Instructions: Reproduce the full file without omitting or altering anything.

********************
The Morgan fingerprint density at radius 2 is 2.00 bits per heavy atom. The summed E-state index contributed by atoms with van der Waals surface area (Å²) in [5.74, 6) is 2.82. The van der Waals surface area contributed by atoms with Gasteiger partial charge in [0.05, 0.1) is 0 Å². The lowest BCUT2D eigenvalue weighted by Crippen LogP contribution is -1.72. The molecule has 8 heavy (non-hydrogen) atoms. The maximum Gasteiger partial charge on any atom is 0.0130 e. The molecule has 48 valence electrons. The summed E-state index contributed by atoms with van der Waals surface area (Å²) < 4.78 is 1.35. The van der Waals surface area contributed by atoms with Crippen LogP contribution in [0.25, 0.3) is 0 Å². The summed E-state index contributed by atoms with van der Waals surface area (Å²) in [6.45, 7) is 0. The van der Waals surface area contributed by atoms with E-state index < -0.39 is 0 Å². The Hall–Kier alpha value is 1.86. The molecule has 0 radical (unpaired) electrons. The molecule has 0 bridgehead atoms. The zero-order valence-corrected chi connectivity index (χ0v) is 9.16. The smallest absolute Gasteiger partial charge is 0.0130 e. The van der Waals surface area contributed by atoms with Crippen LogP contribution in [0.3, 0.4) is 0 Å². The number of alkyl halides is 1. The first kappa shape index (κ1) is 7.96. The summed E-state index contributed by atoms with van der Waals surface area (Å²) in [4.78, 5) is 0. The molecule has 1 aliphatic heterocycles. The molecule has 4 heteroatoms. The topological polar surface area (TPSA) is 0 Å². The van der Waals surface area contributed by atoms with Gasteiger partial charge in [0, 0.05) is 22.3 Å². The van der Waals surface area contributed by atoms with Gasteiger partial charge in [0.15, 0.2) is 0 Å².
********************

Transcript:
The Morgan fingerprint density at radius 2 is 2.00 bits per heavy atom. The summed E-state index contributed by atoms with van der Waals surface area (Å²) in [5.74, 6) is 2.82. The van der Waals surface area contributed by atoms with Gasteiger partial charge in [0.05, 0.1) is 0 Å². The lowest BCUT2D eigenvalue weighted by Crippen LogP contribution is -1.72. The molecule has 8 heavy (non-hydrogen) atoms. The maximum Gasteiger partial charge on any atom is 0.0130 e. The molecule has 48 valence electrons. The summed E-state index contributed by atoms with van der Waals surface area (Å²) < 4.78 is 1.35. The van der Waals surface area contributed by atoms with Crippen LogP contribution in [0.25, 0.3) is 0 Å². The summed E-state index contributed by atoms with van der Waals surface area (Å²) in [6.45, 7) is 0. The van der Waals surface area contributed by atoms with E-state index < -0.39 is 0 Å². The Hall–Kier alpha value is 1.86. The molecule has 0 radical (unpaired) electrons. The molecule has 0 bridgehead atoms. The zero-order valence-corrected chi connectivity index (χ0v) is 9.16. The smallest absolute Gasteiger partial charge is 0.0130 e. The van der Waals surface area contributed by atoms with Crippen LogP contribution in [0.3, 0.4) is 0 Å². The number of alkyl halides is 1. The first kappa shape index (κ1) is 7.96. The summed E-state index contributed by atoms with van der Waals surface area (Å²) in [4.78, 5) is 0. The molecule has 1 aliphatic heterocycles. The molecule has 4 heteroatoms. The topological polar surface area (TPSA) is 0 Å². The van der Waals surface area contributed by atoms with Gasteiger partial charge in [0, 0.05) is 22.3 Å². The van der Waals surface area contributed by atoms with Gasteiger partial charge in [0.15, 0.2) is 0 Å².